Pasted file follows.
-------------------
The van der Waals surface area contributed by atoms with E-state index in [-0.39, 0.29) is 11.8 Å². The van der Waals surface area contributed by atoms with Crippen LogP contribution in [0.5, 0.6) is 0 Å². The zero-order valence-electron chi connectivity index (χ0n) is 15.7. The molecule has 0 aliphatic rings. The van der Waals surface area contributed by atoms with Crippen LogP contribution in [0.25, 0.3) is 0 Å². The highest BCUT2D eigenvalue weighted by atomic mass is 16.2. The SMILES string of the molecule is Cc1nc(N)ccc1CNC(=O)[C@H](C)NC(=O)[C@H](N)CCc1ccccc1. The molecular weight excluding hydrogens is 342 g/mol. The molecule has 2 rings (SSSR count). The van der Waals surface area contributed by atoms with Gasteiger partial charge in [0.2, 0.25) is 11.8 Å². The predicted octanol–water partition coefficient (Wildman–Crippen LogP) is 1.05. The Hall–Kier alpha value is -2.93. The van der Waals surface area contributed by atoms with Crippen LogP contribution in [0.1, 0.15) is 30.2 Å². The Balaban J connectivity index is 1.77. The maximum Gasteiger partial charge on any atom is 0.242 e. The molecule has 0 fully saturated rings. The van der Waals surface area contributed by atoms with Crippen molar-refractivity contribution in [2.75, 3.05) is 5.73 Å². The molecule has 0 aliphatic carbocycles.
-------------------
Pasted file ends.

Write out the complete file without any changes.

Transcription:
The van der Waals surface area contributed by atoms with E-state index in [-0.39, 0.29) is 11.8 Å². The van der Waals surface area contributed by atoms with Crippen LogP contribution in [0.5, 0.6) is 0 Å². The zero-order valence-electron chi connectivity index (χ0n) is 15.7. The molecule has 0 aliphatic rings. The van der Waals surface area contributed by atoms with Crippen LogP contribution in [0.25, 0.3) is 0 Å². The highest BCUT2D eigenvalue weighted by atomic mass is 16.2. The SMILES string of the molecule is Cc1nc(N)ccc1CNC(=O)[C@H](C)NC(=O)[C@H](N)CCc1ccccc1. The molecular weight excluding hydrogens is 342 g/mol. The molecule has 2 rings (SSSR count). The van der Waals surface area contributed by atoms with Gasteiger partial charge in [0.2, 0.25) is 11.8 Å². The predicted octanol–water partition coefficient (Wildman–Crippen LogP) is 1.05. The Hall–Kier alpha value is -2.93. The van der Waals surface area contributed by atoms with Crippen LogP contribution in [0.1, 0.15) is 30.2 Å². The Balaban J connectivity index is 1.77. The maximum Gasteiger partial charge on any atom is 0.242 e. The molecule has 0 fully saturated rings. The van der Waals surface area contributed by atoms with Crippen molar-refractivity contribution in [2.75, 3.05) is 5.73 Å². The molecule has 0 aliphatic carbocycles.